Deepwater Horizon crisis ‘may be over’
Fishing port reacts with suspicion to claims that engineers could have sealed off the gusher for good
Suzanne Goldenberg in Venice, Louisiana
Scientists pored over a series of pressure tests from BP’s well in the Gulf of Mexico today, trying to discover whether engineers had unknowingly already sealed off the gusher for good.
The tests could decide whether the official epitaph for the Macondo is written tomorrow or sometime next week, when crews were scheduled to complete two relief wells that officials have described as the last step in permanently securing the BP well.
The big fat wedding brawl
PARTHIP THYAGARAJAN, TOI Crest, Aug 14, 2010, 12.34pm IST
Infighting among the bride’s family, squabbling with the groom’s side, battles with the event manager, the great Indian wedding turns really ugly almost as soon as the last strains of the shehnai die out…
Delhi-based businessmanAnil Chadha (name changed) was the only one of three sons who lived in the family house his father built in a plush South Delhi enclave. His daughter’s wedding was a four-day affair, with theme events at the Sheraton and at a farm house in Chattarpur. Immediately after the wedding, one of Chadha’s brothers commented to the other brother that Anil had managed to save so much money by living in their father’s house and not paying rent. That was the beginning of a bitter property dispute between the three brothers.
Detroit Goes From Gloom to Economic Bright Spot
By BILL VLASIC
Published: August 13, 2010
DETROIT – After a dismal period of huge losses and deep cuts that culminated in the Obama administration’s bailout of General Motors and Chrysler, the gloom over the American auto industry is starting to lift.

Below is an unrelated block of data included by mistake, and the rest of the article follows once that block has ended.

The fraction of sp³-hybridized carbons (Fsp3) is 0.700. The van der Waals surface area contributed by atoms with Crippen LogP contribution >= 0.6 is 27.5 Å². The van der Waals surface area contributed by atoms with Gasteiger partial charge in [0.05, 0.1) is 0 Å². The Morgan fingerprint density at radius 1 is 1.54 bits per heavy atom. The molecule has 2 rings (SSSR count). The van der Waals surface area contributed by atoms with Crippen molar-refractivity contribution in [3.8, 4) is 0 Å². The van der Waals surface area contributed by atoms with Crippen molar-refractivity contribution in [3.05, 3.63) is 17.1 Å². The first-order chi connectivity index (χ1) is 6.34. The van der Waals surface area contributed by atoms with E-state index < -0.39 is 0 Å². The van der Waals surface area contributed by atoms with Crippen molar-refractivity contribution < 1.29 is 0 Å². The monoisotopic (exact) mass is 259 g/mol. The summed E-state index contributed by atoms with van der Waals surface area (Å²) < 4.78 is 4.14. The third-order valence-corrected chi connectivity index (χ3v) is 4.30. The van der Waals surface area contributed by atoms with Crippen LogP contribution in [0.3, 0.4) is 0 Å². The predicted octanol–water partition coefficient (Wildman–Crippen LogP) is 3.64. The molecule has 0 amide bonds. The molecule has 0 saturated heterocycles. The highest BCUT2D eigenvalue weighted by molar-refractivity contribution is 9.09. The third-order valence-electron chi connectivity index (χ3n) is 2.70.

Jobs are growing. Factory workers are anticipating their first healthy profit-sharing checks in years. Sales are rebounding, with the Commerce Department reporting Friday that automobiles were a bright spot in July’s mostly disappointing retail sales.
Early cleanup efforts of gulf oil spill marred by communication woes, scammers
By Kimberly Kindy
Washington Post Staff Writer
Saturday, August 14, 2010
PASCAGOULA, MISS. — Johnny Ray Harris hunted for oil in the gulf near his home for 45 days straight, radioing in coordinates to cleanup crews when he spotted large, inky patches floating in the choppy waters.”I would call it in, but no one ever came. Not once,” Harris said, sitting on his 73-foot-long shrimp boat beside a box filled with unused rubber boots, gloves and coveralls. “What a waste.”
Harris is a part of BP’s Vessels of Opportunity program that promised to turn out-of-work fishermen into a powerful task force, skimming and scooping up oil before it reached the shores of Alabama, Mississippi, Louisiana and Florida.
Spain to receive more Cuban dissidents, Church says
The Roman Catholic Church in Havana said on Friday six more political prisoners will leave Cuba for Spain. The move follows the release of 20 other prisoners last month.
HUMAN RIGHTS | 14.08.2010
Spain is to receive six more political dissidents from communist Cuba after a similar release of 20 last month, the Catholic Archdiocese of Havana said Friday.
The move is the result of an agreement between the communist government and the Roman Catholic Church. Officials said the six would be transferred directly from prison to a plane where they would be united with their families and flown to Spain.
In May this year, Cuban President Raul Castro held an unprecedented meeting with Catholic Cardinal Jaime Ortega. Following that meeting, Castro agreed in June to free 52 of 75 dissidents who were imprisoned in a 2003 crackdown on government opponents. The rest of the group had already been paroled when Castro decided on the release.
Russia to load fuel for Iranian reactor
By Vladimir Isachenkov
Saturday, August 14, 2010
MOSCOW — Russia will load fuel into Iran’s first nuclear power plant next week despite U.S. demands that Iran be prevented from obtaining nuclear energy until it proves it is not pursuing a weapons capacity, Russian and Iranian officials said Friday.
Uranium fuel shipped by Russia will be loaded into the Bushehr reactor Aug. 21, beginning a start-up process that will last about a month and end with the reactor sending electricity to Iranian cities, officials said.
3 Reasons Israel will attack Iran